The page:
Sweden has a milder climate than most other regions that far north. Sweden’s climate is influenced by the warm Gulf Stream that flows off Norway’s west coast. Sweden’s many lakes and the gulfs of Bothnia give Sweden a relatively mild climate.
July temperatures average 13 to 17°C. February’s temperatures range from – 22 to -3°C. In northern Sweden, winter temperatures drop to -30°C, or lower. Snow covers the ground in southern Sweden from December to April, and in northern Sweden from as early as October. Most of the country is icebound in winter, but special icebreaking boats keep the major ports open.
Sweden is in Northern Europe and borders Norway to the west; Finland to the northeast; and the Baltic Sea and Gulf of Bothnia to the east and south.
Sweden has a long coastline on the eastern side and the Scandinavian mountain chain (Skanderna) on the western border that separates Sweden from Norway. It has maritime borders with Denmark, Germany, Poland, Russia, Lithuania, Latvia and Estonia. It is 450,295 km2 (173,860 sq mi) in size.
Swedish cuisine features cultured dairy products, crisp and soft (often sugared) breads, berries and stone fruits, beef, chicken, pork & seafood. Potatoes are often served as a side dish, often boiled. Swedish cuisine has a huge variety of breads made of different grains and doughs rye. Lingonberry jam is popular. Thick fruit soups, like rose hip and blueberry soup served hot or cold, are typical of Swedish cuisine.
The 9,6 million population are mostly Swedes, with a minority of Sweden Finns and immigrants for Iraq, Lebanon, Iran and Syria.
Stockholm has an extensive underground metro system, and Göteborg and Norrköping run tram networks. Göteborg also has a city ferry service. Sweden has 11,663 km of railways lines, more than 570 000 km of roads and more than 2000 km of navigable waterways.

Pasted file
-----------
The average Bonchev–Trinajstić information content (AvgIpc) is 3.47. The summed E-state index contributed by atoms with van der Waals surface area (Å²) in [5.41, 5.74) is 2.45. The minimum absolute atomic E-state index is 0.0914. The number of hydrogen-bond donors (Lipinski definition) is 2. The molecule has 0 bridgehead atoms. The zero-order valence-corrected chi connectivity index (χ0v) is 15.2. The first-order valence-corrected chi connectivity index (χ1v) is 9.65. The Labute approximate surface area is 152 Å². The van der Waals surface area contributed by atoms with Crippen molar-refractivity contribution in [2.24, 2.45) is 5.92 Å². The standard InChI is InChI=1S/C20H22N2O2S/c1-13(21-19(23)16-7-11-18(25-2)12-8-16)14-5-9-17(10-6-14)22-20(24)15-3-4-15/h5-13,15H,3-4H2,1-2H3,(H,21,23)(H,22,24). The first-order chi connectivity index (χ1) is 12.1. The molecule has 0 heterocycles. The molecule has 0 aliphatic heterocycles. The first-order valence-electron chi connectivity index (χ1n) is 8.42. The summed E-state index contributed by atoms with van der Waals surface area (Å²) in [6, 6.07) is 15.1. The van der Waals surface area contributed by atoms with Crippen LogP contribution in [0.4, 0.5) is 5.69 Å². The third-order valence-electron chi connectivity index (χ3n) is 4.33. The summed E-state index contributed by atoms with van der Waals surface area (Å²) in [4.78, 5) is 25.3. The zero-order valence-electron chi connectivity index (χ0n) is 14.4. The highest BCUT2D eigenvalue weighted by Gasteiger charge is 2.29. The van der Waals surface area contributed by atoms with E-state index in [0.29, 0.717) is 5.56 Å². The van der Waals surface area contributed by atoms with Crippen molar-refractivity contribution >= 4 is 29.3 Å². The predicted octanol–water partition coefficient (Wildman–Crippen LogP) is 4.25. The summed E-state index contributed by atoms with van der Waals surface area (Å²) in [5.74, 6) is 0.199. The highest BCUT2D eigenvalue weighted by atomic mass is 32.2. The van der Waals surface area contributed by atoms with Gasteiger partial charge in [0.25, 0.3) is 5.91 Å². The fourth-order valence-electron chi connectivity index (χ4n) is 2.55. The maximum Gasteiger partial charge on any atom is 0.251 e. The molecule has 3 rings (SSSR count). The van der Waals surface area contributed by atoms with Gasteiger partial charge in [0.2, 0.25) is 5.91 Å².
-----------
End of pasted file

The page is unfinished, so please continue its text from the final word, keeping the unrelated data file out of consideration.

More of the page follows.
Sweden has a developed export-oriented diverse economy aided by timber, hydropower, and iron ore. The main industries include motor vehicles, telecommunications, pharmaceuticals, industrial machines, precision equipment, chemical goods, home goods and appliances, forestry, iron, and steel.
Sweden is a highly competitive mixed-market economy featuring a generous universal welfare state financed through relatively high income taxes that ensures that income is distributed across the entire society. Some 90% of all resources and companies are privately owned, with 5% owned by the state and another 5% operating as consumer or producer cooperatives. The GDP is 394 billion US dollars.
For international travel, Arlanda is the hub for the Stockholm region and places north thereof. For south- or westbound international travel from places in Sweden well south of Stockholm, Copenhagen is the hub. From Gothenburg, some main airports of Europe can be directly reached and be used as hubs.
About half of the population actively takes part in sports activities and about 20% of the total population belongs to sports club. Handball, football, golf, gymnastics and athletics attract the most participants, while football, ice hockey, handball, bandy, golf, motor sport and athletics attract the most television viewers.
Popular recreational sports and activities include brännboll, boule, kubb, skiing, swimming, gymnastics, walking, running, cycling, dancing and hunting.